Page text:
The other day, the UPS guy came to the door in the morning & since I'd just woken up, I was scrambling to find something decent to throw on to answer the door. And there it was -- the easy solution -- staring me in the face in my closet. It was the baggy, shapeless fleece zip robe I'd worn when I was 16.4 pounds heavier. Its complacence beckoned me like a slovenly siren. I felt myself cringe in abject horror & disgust. I didn't want to put it on, as if the mere wearing of it would send me running to the cookie jar in revulsion over how I'd look in the thing! ;-)

However, since I couldn't find anything else within easy reach in that split second, I reluctantly tossed it on to answer the door. Wearing the thing wasn't the end of the world, but it did get me thinking about how threatening those old reminders of our former selves can be.

Of course, after I got the package & closed the door, I instantly tossed the horrid thing off like it was a diseased pelt & put it in the "giveaway" pile for Goodwill. I couldn't bear to wear it a second longer than necessary!

I decided then & there to get rid of any item of clothing in my closet that made me feel like crap or reminded me of my heavier self. I went through my closet with unbelievable zeal, & felt a hell of a lot better discarding things that didn't signify the "new" me. Now, I didn't just get rid of things that were too big on me; I also got rid of items in my size that just "didn't cut it." I also got rid of other, non-apparel-related reminders too.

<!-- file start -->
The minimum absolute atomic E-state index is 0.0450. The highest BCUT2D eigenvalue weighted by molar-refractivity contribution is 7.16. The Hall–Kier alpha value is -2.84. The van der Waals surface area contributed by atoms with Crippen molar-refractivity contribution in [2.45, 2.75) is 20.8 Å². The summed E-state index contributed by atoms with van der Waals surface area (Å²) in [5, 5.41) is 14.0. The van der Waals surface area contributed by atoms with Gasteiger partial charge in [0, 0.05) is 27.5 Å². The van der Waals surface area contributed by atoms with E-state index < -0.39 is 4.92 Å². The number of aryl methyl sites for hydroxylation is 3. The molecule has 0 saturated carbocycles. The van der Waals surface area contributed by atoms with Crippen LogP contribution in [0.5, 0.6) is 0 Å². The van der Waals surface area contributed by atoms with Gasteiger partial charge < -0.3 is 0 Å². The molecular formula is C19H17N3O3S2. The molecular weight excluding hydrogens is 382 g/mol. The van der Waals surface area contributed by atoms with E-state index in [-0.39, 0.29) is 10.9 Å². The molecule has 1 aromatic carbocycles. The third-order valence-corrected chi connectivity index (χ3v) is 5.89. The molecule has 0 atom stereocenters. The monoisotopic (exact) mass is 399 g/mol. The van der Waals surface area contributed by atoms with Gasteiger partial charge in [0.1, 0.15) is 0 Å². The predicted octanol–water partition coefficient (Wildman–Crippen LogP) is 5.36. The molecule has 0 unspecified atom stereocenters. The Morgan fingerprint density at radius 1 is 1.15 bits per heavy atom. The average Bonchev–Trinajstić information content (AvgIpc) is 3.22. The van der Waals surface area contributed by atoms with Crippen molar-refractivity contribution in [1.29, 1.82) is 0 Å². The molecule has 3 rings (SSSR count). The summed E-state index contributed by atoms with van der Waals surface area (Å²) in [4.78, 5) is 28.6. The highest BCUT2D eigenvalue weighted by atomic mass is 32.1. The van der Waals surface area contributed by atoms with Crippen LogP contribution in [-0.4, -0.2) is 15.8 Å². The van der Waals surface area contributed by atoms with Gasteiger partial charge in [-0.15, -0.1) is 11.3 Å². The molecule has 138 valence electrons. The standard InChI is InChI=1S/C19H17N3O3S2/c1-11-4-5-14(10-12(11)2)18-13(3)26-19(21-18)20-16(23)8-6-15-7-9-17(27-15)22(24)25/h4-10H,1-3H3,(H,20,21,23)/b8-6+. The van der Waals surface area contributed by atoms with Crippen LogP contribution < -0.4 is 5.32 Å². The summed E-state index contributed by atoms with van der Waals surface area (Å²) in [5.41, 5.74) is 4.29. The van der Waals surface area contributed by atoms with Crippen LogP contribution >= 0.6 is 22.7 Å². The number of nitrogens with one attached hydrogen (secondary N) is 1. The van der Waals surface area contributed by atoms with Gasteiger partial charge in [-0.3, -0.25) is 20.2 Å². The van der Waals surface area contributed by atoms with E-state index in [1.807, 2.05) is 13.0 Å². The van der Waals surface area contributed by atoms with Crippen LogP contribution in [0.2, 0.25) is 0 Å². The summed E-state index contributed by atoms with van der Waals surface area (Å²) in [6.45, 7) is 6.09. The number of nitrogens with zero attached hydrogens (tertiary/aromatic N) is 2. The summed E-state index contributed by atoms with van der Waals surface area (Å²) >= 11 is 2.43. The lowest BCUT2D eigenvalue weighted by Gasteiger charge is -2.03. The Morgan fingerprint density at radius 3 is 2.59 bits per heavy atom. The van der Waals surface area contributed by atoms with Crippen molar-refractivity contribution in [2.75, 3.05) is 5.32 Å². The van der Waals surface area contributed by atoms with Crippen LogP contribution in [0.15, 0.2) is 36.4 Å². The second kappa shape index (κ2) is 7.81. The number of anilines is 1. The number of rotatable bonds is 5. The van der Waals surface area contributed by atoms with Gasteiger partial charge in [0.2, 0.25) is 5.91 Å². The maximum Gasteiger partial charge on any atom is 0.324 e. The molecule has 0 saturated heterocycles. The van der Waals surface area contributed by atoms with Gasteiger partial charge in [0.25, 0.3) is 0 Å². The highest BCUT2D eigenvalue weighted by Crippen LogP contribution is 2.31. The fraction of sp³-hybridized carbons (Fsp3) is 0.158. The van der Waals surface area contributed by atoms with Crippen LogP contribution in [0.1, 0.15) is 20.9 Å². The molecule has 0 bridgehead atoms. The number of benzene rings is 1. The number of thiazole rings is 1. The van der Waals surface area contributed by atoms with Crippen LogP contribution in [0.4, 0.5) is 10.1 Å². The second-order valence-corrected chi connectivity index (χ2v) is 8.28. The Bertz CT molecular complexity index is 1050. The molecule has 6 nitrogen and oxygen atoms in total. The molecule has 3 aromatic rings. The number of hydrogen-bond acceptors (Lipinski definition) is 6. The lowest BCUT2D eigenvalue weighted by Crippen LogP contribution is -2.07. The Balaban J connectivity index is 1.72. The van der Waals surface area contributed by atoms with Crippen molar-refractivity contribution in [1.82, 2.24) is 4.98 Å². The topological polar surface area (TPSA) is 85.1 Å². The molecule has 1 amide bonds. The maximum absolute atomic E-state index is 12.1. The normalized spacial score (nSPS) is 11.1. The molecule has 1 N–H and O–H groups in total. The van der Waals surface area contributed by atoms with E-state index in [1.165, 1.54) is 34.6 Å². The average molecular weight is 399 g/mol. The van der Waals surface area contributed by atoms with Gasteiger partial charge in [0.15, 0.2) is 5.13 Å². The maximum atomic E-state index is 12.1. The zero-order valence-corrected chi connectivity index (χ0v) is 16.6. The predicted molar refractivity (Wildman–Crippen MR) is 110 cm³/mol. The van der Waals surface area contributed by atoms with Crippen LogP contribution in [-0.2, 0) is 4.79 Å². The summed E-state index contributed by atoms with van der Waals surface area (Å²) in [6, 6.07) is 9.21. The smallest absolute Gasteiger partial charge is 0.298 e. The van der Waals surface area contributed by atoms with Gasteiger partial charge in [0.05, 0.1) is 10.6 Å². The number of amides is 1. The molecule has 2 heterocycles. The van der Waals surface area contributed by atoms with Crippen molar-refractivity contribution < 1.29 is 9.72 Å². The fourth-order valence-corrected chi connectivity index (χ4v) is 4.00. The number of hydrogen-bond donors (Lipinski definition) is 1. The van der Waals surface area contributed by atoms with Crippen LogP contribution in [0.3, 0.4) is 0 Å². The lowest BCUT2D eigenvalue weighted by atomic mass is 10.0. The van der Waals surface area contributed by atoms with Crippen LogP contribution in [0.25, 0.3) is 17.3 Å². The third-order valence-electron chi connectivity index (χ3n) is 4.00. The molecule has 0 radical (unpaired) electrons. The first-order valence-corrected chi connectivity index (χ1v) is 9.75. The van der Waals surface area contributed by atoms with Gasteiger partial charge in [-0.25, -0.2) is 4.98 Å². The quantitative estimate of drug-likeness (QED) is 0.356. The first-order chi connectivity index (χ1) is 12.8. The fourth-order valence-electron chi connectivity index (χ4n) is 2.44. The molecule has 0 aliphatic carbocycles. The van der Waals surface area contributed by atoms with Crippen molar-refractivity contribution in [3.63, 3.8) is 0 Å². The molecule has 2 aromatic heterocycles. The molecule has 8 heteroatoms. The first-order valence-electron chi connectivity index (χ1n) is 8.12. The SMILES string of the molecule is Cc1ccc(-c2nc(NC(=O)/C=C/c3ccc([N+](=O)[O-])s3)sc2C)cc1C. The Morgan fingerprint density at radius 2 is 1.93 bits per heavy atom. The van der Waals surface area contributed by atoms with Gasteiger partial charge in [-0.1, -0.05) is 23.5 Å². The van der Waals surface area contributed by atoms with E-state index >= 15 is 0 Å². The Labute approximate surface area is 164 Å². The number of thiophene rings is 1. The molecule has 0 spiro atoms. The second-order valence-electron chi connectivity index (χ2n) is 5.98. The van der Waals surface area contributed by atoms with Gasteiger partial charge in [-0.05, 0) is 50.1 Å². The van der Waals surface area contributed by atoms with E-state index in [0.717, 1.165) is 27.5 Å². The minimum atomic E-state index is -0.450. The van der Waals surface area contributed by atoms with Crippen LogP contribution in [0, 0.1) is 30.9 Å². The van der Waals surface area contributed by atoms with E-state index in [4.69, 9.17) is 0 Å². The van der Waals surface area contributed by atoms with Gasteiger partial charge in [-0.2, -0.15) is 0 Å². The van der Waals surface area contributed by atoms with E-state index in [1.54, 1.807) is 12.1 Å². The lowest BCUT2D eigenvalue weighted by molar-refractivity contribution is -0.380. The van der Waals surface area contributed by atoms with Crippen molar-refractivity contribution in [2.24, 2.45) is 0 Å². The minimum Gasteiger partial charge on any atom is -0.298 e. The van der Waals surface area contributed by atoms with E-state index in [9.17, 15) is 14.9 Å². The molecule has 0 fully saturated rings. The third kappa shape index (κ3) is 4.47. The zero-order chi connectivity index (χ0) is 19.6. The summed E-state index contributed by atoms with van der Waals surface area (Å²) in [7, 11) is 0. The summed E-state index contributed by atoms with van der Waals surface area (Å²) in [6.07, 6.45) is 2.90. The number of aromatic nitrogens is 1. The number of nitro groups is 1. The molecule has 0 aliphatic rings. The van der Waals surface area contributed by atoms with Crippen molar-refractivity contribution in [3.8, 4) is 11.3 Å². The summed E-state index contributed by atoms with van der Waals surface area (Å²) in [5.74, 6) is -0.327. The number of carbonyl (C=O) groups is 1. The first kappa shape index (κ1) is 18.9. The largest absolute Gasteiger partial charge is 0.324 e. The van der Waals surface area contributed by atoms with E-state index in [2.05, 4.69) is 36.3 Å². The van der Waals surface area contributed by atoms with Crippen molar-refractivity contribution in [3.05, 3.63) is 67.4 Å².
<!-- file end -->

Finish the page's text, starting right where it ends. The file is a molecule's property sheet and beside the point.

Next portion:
Then I noticed something interesting happening. In contrast to my darkest deepest fears, I didn't jump at the cookie jar (come to think of it, I thankfully don't even have a cookie jar & don't keep cookies in the house!), but rather started thinking about ways in which I could purge items associated with not-so-nice memories. (In other words, I took action instead of wallowing in unproductive emotions.)

This is not just about a "thin" self vs. a "heavier" self. It's about a healthy mindset vs. a not-so-healthy mindset. And good headspaces vs. not-so-good ones.

After several days of purging all of the "junk" in my house, I feel incredibly good. I started with my closet, & then moved into other areas of the house. I got rid of those old not-so-nice reminders & the worries that went along with them. I started trashing stuff I'd held on to for one reason or another, as another way of shedding my skin, lightening my load, & rejuvenating my outlook. I gave stuff to charity, consigned some items, & returned various unworn, tagged merchandise back to the stores. Afterwards, I felt light as a feather. The process gave me an amazing clarity, & illuminated how I'd carried around "extra baggage" in more ways than one. I could let go of all of that unnecessary junk, & only keep the essential stuff that had a real purpose.

So, there you go. One way I was able to stay in a good headspace was to let go of things that were no longer "me."